Swedish Theatre (Stockholm)
The Swedish Theatre (in Swedish: Svenska Teatern or "Svenskan") in Stockholm was, at the beginning of the 20th century, Sweden's largest dramatic theatre. During its years in use, from 1875 to 1925, it was often considered as Sweden's foremost national theatre (as opposed to the Royal Dramatic Theatre). It was founded by the actor Edvard Stjernström and located on Blasieholmen in central Stockholm.
Svenska Teatern, or Nya Teatern, was in its time Stockholm's largest theatre, with 1,150 seats in its two stalls and four galleries (as a comparison, today's national stage Dramaten has around 700 seats for its main stage). The theatre was also equipped with the first rotating stage in Sweden and had its own ballet-ensemble that was known worldwide for its quality.
The Swedish Theatre's productions were known for their luxurious decor and splendour. It was here that the original Swedish stagings of Henrik Ibsen's most well-known plays took place, as well as a number of great productions of William Shakespeare's and Anton Chekhov's dramatic works. Under the directorship of Ludvig Josephson, it staged the premières of August Strindberg's Master Olof in 1881 and Sir Bengt's Wife and Lucky Peter's Journey in the following year. Many of the world's greatest theatre companies came to perform at the Swedish Theatre, including Stanislavski's Moscow Art Theatre and Reinhardt's Deutsches Theater. The Swedish Theatre also toured abroad, with several productions in Moscow, Berlin, Paris, Oslo and Copenhagen among others. Most of Sweden's greatest stage actors of the early 20th century were part of the theatre's ensemble: Anders de Wahl, Gerda Lundequist, Tora Teje, Inga Tidblad, Gösta Ekman d.ä., Pauline Brunius and Hugo Björne were among others.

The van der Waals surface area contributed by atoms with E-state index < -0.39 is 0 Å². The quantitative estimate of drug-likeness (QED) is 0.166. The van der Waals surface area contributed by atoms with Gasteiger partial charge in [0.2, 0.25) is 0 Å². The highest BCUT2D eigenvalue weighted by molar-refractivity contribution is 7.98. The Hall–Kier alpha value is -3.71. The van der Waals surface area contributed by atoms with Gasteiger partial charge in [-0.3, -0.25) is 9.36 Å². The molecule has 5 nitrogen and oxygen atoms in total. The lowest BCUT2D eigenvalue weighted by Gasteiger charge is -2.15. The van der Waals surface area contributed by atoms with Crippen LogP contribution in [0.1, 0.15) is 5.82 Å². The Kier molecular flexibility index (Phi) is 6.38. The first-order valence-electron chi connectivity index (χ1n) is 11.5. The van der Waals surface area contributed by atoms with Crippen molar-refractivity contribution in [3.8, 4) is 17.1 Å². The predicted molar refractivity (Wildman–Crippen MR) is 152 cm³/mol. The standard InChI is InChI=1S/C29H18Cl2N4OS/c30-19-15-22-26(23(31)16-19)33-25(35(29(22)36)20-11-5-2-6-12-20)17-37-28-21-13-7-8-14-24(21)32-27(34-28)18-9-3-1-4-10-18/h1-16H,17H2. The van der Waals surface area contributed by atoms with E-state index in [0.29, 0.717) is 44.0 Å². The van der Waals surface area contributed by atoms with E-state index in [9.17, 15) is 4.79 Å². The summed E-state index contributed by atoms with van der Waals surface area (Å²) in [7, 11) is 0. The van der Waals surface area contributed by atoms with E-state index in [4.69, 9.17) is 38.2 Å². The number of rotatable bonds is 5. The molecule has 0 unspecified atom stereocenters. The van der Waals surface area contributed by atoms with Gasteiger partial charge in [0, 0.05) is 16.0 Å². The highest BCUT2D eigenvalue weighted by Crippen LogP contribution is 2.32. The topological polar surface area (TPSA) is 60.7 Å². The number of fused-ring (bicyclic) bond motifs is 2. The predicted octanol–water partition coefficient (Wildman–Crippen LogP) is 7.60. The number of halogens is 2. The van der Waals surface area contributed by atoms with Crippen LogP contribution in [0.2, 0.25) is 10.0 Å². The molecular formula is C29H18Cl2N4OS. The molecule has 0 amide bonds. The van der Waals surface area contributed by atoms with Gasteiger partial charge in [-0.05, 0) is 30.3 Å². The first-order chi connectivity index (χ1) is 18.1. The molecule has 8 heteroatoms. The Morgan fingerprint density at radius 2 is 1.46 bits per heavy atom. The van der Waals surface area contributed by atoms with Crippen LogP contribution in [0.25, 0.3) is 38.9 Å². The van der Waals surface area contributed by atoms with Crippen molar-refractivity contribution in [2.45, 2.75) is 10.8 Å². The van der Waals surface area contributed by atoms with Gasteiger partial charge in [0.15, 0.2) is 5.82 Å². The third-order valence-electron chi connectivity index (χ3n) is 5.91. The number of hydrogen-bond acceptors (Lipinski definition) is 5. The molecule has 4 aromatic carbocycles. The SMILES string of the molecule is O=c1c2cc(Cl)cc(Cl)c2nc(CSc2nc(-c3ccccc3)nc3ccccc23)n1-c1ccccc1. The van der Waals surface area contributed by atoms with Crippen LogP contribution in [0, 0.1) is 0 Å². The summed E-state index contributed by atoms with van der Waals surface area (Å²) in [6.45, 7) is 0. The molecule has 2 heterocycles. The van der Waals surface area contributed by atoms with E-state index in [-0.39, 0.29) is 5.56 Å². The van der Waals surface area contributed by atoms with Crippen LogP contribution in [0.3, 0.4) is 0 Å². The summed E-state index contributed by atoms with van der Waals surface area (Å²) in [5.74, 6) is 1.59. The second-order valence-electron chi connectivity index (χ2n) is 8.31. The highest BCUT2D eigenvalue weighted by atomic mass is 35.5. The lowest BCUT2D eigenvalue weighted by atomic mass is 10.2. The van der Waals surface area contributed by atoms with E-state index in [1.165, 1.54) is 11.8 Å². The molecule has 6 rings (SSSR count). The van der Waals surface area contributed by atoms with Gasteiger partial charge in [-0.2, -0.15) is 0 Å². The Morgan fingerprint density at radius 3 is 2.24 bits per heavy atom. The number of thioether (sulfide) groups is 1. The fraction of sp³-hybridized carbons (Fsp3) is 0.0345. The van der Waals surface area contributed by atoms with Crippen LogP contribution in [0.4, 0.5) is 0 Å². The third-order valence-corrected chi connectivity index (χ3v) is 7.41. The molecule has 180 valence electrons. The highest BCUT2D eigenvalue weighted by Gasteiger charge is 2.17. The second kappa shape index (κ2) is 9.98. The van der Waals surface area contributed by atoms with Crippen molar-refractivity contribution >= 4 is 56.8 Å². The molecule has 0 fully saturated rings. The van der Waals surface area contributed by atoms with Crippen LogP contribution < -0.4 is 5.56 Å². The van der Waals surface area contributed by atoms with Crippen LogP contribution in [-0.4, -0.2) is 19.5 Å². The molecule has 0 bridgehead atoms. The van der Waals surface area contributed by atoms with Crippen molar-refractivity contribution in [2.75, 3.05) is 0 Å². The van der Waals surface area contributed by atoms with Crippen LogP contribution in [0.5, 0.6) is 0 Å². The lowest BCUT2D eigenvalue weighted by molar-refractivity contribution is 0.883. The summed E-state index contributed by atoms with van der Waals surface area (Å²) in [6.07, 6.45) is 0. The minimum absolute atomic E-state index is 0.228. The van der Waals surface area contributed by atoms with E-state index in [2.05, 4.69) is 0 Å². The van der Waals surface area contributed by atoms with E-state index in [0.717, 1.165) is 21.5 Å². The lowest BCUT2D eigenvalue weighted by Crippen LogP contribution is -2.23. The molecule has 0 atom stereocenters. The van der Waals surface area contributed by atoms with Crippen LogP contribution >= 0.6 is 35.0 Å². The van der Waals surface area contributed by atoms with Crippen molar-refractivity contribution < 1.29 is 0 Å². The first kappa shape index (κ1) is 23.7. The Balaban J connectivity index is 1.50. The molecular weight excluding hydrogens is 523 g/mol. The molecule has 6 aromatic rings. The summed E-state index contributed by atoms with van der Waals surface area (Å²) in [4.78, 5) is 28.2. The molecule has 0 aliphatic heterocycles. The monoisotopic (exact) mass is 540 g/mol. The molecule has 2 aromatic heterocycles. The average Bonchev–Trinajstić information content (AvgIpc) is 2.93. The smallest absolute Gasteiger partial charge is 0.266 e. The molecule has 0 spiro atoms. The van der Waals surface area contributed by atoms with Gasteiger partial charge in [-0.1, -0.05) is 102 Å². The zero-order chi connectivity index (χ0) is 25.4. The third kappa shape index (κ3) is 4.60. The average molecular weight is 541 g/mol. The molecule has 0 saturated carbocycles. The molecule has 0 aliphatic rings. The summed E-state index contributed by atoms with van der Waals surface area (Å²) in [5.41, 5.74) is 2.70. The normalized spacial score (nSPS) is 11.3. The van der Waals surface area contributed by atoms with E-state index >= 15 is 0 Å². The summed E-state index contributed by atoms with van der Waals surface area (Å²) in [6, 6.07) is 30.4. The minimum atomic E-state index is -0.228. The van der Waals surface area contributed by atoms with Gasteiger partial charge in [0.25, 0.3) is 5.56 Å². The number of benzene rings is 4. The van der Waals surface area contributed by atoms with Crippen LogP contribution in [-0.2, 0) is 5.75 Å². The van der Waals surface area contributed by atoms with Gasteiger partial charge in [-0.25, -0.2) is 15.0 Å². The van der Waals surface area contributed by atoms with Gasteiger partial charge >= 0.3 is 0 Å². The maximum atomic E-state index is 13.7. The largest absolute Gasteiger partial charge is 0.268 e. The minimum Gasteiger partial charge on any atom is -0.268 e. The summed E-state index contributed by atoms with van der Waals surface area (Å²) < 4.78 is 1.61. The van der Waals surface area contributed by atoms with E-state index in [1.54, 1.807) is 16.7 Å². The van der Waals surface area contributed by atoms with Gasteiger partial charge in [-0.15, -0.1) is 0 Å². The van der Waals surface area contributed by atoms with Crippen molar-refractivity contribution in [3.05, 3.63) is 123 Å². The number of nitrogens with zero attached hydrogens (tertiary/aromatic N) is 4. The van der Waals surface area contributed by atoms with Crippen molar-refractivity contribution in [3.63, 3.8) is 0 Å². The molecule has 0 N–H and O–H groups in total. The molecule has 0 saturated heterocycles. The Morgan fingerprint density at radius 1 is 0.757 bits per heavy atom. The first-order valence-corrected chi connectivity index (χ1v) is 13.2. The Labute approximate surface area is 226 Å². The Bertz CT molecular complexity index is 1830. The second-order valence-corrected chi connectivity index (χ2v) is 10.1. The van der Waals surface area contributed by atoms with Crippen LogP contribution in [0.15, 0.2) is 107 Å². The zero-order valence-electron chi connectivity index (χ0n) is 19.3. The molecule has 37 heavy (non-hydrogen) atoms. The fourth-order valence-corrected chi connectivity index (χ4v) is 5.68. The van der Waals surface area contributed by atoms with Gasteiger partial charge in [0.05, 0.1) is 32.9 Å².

After the death of the founder Edvard Stjernström, he theatre was run by his widow, the playwright Louise Granberg, in 1877-1880. The Swedish Theatre was for a long time the prime jewel in the notorious Swedish theatre manager Albert Ranft's theatrical empire. The theatre was devastated in a fire on June 30, 1925, during the Great Depression. It was never rebuilt. Since then, the Royal Dramatic Theatre has been seen as the country's main national stage.
- Lane (1998, 1040) and Meyer (1985, 89, 95-96, 106).
- Lane, Harry. 1998. "Strindberg, August." In The Cambridge Guide to Theatre. Ed. Martin Banham. Cambridge: Cambridge UP. 1040-1041. ISBN 0-521-43437-8.
- Meyer, Michael. 1985. Strindberg: A Biography. Oxford Lives ser. Oxford: Oxford UP, 1987. ISBN 0-19-281995-X.
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